Pfizer & NYU
Nanomedicine, the application of nanomaterials to the field of medicine, holds the potential to signifi- cantly improve human health ranging from more effective cancer treatments to novel medical imaging contrast agents for improved diagnoses. Nanomedicines have engineered properties that enable them to behave differently in vivo compared to small molecule and biologic drugs. An ever-evolving field, nanomedicine requires novel nanomaterials, robust and scalable synthesis and formulation routes, and improved understanding of how nanomaterials interact with the biological environment. The focus of this seminar will be twofold –to highlight examples of my previous research in the field of nanomedi- cine, and to share my vision for the lab and describe the available PhD research projects.
In the first half of the talk, I will describe the development of polymeric nanoparticles designed for drug delivery and multi-modal imaging applications. The polymeric nanoparticles are synthesized via the scalable Flash NanoPrecipitation (FNP) process, a controlled precipitation process driven by hydropho- bic interactions. In the first example, I will present a hydrophobic ion pair formulation approach, which enables the encapsulation into nanoparticles of ionizable, weakly hydrophobic compounds – a class of molecules traditionally incompatible with nanoformulations. This approach is now widely used in the pharmaceutical industry. In the second example, I will demonstrate that FNP is a robust and versatile process for the assembly of inorganic-organic hybrid nanoparticle contrast agents for medical imaging. These hybrid nanoparticles have both MRI and fluorescent imaging capabilities and enable the detection of small liver metastases in vivo.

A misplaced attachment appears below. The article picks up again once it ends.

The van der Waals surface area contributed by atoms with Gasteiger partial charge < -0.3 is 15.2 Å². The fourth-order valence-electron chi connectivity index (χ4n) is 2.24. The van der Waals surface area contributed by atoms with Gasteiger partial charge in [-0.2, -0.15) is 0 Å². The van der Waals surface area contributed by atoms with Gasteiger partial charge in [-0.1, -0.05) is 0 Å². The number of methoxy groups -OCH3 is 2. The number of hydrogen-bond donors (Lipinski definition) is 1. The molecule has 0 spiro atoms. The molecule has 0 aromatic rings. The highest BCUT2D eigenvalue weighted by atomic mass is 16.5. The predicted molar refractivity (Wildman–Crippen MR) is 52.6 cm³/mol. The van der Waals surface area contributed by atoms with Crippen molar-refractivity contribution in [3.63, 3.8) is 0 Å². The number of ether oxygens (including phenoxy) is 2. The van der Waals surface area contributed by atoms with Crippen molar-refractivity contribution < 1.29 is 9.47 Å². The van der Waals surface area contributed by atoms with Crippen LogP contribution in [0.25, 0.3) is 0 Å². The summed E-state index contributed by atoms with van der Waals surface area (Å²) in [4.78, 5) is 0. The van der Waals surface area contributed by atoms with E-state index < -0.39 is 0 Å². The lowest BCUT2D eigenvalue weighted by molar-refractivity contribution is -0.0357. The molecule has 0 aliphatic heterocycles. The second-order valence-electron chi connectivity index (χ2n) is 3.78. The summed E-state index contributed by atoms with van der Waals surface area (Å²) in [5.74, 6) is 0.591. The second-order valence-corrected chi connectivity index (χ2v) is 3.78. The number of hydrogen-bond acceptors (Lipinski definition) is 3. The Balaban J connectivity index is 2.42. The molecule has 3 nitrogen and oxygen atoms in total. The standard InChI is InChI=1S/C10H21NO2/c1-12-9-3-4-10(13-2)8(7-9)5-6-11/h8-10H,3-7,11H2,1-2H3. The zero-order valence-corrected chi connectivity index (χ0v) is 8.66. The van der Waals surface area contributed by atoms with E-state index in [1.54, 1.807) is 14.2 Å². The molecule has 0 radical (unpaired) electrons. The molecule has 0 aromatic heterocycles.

In the second half of the talk, I will present my plan for devel- oping an interdisciplinary research program and highlight two available thesis projects. My lab will primarily focus on (1) the design and synthesis of responsive, soft materials for biomedical applications, (2) the controlled synthesis of inorganic-organic hybrid nanomaterials for bioimaging and (3) the development of tools to study nano-bio interactions. Taking an interdisciplinary approach, my research program will combine tools from chem- istry, chemical and materials engineering, nanotechnology, can- cer biology and immunology, and microscopy. Students will have the opportunity to work closely with academic and indus- trial collaborators in those fields. The first thesis project will en- compass the development of light responsive materials for trig- gered drug delivery. The second thesis project will involve expanding the scope of FNP to controllably synthesize inorganic-organic hybrid nanomaterials in situ. Both projects have the potential to positively impact the field of nanomedicine by addressing major challenges in the field.
- 10:30 Refreshments
- 10:45–12:00 Talk